So to conclude my (maybe not so short after all) answer: I think “Biologos” (or many of us here anyway) could be said to think that, at minimum, if you’re willing to put enough of today’s science “on hold” so as to leave certain doctrinal understandings of yours undisturbed, then you’ve been pretty seriously picking and choosing how/when/or even if certain bedrock scientific principles can be applied. And that would seem to make your acceptance of science somewhat inconsistent. Not that we can’t / don’t all live with inconsistency. Lord knows we all do - some with a little and others with a lot! And some could even function scientifically with it (as many [historically] have). So I think your challenge should be conceded in that regard (just speaking for myself.)


The BioLogos position is that scientific consensus (which includes, among other things, common descent, standard geological eras, the reality and threat of climate change) is compatible with orthodox, Bible-believing Christianity.

Certainly someone can value science and “do science” in one field while questioning scientific consensus in another. But the mission here is to counter the narrative that Christians must question scientific consensus in order to be faithful, and that certain positions that involve flat-out denial of scientific consensus are default “Christian” positions.


But here Christy does exactly what @originmike is complaining about; assuming that those who question “evolution” are questioning “science”.

Perhaps @Christy, you meant to say was “But the mission here is to counter the narrative that Christians must question The General Theory of Evolution (GToE) in order to be faithful”.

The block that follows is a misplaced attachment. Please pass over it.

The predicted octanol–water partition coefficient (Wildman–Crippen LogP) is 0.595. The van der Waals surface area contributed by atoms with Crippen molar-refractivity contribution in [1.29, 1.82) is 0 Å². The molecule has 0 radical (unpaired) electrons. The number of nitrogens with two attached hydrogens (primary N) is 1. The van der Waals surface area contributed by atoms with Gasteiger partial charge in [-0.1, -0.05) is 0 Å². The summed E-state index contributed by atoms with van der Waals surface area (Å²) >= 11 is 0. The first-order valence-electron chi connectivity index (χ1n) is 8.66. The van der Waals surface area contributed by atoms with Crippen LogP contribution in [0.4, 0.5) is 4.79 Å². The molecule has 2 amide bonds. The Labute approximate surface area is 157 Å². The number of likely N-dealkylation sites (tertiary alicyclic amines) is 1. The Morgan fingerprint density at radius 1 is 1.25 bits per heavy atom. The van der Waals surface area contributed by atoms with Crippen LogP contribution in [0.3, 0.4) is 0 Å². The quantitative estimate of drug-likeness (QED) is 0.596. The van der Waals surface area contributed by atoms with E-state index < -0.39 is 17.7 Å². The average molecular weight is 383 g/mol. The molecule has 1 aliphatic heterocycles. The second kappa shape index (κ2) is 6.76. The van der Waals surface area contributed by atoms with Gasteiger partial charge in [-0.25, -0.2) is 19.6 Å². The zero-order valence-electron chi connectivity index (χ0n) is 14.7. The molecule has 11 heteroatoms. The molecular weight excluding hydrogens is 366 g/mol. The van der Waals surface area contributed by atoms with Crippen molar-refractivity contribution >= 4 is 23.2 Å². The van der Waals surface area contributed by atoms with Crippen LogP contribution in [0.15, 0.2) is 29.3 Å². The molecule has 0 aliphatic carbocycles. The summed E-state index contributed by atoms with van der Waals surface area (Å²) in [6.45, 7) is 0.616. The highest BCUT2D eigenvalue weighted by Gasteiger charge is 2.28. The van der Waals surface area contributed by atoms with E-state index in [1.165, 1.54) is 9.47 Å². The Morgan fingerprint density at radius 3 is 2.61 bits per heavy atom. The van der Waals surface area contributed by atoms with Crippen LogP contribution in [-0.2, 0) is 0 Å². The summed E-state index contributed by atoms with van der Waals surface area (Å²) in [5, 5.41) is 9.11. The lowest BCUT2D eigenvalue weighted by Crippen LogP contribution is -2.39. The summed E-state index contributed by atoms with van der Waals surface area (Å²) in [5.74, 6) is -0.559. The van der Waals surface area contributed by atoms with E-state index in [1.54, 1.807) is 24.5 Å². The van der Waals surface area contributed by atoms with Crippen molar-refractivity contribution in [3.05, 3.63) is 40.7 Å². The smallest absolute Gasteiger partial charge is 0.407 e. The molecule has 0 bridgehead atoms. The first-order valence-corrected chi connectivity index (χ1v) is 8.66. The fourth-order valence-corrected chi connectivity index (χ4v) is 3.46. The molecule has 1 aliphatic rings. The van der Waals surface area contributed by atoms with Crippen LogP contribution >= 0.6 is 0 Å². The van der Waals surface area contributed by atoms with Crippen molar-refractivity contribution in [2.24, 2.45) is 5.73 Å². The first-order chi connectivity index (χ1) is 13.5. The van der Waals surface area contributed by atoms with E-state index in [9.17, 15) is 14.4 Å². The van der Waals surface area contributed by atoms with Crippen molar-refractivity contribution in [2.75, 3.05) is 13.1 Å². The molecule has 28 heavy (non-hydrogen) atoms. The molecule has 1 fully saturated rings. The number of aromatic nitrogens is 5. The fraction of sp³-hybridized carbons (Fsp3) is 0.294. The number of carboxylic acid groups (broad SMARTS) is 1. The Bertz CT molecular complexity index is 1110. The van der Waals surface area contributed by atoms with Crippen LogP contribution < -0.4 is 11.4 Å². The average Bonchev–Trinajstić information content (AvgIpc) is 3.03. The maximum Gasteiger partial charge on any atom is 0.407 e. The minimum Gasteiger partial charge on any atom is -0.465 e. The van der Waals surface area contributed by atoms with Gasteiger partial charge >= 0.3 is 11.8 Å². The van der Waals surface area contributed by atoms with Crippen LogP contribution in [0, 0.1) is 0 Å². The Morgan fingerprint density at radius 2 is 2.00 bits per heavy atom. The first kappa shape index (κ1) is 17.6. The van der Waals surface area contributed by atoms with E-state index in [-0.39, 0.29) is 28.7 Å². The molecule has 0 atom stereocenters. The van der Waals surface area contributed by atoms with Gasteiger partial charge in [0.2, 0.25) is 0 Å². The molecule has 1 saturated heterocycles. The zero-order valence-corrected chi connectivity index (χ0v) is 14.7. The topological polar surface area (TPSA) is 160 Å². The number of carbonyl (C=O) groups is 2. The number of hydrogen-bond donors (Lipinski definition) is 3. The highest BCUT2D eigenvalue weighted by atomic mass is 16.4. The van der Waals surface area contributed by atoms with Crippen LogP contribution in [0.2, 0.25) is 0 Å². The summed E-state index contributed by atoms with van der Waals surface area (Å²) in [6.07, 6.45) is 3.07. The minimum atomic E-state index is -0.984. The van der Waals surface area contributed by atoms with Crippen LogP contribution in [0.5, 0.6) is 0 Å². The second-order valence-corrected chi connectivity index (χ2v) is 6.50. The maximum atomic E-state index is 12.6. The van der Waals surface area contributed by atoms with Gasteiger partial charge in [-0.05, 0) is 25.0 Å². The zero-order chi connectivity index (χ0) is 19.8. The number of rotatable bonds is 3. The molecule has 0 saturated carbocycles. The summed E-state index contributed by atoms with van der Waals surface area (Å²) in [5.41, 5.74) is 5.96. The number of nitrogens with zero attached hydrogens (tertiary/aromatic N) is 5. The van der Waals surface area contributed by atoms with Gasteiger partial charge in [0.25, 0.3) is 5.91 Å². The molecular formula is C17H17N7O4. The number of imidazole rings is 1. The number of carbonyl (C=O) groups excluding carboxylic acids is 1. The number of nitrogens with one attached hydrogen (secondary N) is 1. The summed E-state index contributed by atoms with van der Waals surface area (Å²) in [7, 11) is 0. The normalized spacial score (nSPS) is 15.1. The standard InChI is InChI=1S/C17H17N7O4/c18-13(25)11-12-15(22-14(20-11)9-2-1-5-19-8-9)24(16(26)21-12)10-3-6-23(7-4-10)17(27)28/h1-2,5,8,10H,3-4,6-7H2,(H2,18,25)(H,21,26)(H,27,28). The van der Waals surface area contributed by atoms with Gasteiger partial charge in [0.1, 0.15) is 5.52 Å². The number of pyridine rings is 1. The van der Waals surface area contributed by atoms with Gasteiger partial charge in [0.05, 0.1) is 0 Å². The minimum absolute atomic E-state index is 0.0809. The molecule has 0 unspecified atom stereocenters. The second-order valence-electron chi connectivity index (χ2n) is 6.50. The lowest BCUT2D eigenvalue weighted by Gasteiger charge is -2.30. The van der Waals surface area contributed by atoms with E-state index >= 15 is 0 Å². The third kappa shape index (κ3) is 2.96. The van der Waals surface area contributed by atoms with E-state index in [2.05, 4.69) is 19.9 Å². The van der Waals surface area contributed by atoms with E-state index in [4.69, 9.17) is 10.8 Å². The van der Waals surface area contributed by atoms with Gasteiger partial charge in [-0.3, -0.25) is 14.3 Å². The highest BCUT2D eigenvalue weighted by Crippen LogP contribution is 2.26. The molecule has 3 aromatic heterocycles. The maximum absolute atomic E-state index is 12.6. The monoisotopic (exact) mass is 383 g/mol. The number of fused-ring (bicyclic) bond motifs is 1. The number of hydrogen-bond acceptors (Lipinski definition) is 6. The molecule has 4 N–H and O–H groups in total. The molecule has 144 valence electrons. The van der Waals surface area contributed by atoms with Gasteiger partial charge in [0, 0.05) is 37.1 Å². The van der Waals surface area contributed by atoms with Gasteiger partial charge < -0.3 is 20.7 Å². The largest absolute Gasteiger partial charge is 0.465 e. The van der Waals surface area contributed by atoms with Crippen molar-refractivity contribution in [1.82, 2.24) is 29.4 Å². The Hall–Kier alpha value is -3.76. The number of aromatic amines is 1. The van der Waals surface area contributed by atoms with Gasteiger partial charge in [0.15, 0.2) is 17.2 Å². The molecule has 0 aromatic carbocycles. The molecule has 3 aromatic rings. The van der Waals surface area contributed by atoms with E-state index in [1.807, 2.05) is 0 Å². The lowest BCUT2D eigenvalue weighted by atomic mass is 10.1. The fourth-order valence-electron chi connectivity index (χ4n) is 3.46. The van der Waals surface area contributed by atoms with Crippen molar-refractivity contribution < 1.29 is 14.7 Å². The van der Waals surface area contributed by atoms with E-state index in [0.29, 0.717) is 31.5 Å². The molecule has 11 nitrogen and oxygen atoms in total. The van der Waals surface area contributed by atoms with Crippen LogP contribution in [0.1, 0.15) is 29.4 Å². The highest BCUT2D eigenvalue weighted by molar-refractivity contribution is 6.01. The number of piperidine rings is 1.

Of course very few YEC question that adaptation by natural selection can occur; aka microevolution. (Which is why I referred specifically to GToE). Indeed we think Biblical creation isn’t a salvation issue, (but it is a Gospel issue), so you can be saved as a Christian and still believe the GToE.

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Translation: “It isn’t a salvation issue, but it is a salvation issue.”

Or in other words, what exactly do you consider the difference between a “salvation issue” and a “Gospel issue” to be?

Oh and one other thing, any creation model that seeks to be described as “Biblical creation” must fully obey Deuteronomy 25:13-16. Because if it doesn’t, then it isn’t Biblical.

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Read the link.

I did. The writer feels that we must believe in a physical real Eden before we could begin to hope for any kind of “restored” creation. And that furthermore, this is all a foundation for the gospel events.

Both sides here are willing to grant from the top that salvation is not at stake. And perhaps we need to both have patience with each other in granting that this initial allowance is necessarily followed with caveats and qualifications that there are still many important considerations to be had even as we move down from our penultimate concerns. I think it more accurate to say that it is the claim to the title “biblical Christianity” that is being disputed.

I think the writers of your linked article may give the clearest insight into their most core commitments when they conclude with these lines:

These articles are important because they defend Genesis as history, not as poetry, myth, or allegory.

I wonder if these priorities haven’t stolen into the real heart of their program: in essence as if they had stated… “whatever else we do, we mustn’t admit any of these ‘inferior’ modes of communication, but must let our modernist commitment to our brand of literal historicity be the reigning and default template in every possible place it can be imposed.”